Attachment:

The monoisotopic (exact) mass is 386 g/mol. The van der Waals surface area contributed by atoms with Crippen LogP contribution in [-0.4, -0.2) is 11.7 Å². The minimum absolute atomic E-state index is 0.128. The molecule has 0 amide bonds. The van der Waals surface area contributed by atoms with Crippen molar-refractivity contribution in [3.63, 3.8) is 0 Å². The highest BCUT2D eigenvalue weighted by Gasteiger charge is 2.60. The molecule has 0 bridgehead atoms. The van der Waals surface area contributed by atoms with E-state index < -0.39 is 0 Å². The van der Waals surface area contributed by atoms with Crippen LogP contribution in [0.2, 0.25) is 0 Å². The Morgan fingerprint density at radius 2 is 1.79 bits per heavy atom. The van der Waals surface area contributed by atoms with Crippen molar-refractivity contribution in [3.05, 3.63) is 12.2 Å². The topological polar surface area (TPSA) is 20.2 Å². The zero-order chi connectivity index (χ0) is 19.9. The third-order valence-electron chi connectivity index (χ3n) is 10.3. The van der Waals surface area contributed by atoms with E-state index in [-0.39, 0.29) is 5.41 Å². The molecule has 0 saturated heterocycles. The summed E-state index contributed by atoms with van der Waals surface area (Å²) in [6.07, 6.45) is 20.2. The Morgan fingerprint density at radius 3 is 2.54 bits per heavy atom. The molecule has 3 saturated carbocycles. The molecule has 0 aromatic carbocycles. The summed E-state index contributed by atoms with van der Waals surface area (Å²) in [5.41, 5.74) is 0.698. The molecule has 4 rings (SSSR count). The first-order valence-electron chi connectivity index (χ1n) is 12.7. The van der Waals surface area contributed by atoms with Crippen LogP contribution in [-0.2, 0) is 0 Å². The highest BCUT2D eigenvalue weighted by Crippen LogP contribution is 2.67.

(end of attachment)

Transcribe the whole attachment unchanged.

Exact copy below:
The monoisotopic (exact) mass is 386 g/mol. The van der Waals surface area contributed by atoms with Crippen LogP contribution in [-0.4, -0.2) is 11.7 Å². The minimum absolute atomic E-state index is 0.128. The molecule has 0 amide bonds. The van der Waals surface area contributed by atoms with Crippen molar-refractivity contribution in [3.63, 3.8) is 0 Å². The highest BCUT2D eigenvalue weighted by Gasteiger charge is 2.60. The molecule has 0 bridgehead atoms. The van der Waals surface area contributed by atoms with E-state index < -0.39 is 0 Å². The van der Waals surface area contributed by atoms with Crippen LogP contribution in [0.2, 0.25) is 0 Å². The Morgan fingerprint density at radius 2 is 1.79 bits per heavy atom. The van der Waals surface area contributed by atoms with Crippen molar-refractivity contribution in [3.05, 3.63) is 12.2 Å². The topological polar surface area (TPSA) is 20.2 Å². The zero-order chi connectivity index (χ0) is 19.9. The third-order valence-electron chi connectivity index (χ3n) is 10.3. The van der Waals surface area contributed by atoms with E-state index in [-0.39, 0.29) is 5.41 Å². The molecule has 0 saturated heterocycles. The summed E-state index contributed by atoms with van der Waals surface area (Å²) in [6.07, 6.45) is 20.2. The Morgan fingerprint density at radius 3 is 2.54 bits per heavy atom. The molecule has 3 saturated carbocycles. The molecule has 0 aromatic carbocycles. The summed E-state index contributed by atoms with van der Waals surface area (Å²) in [5.41, 5.74) is 0.698. The molecule has 4 rings (SSSR count). The first-order valence-electron chi connectivity index (χ1n) is 12.7. The van der Waals surface area contributed by atoms with Crippen LogP contribution in [-0.2, 0) is 0 Å². The highest BCUT2D eigenvalue weighted by Crippen LogP contribution is 2.67.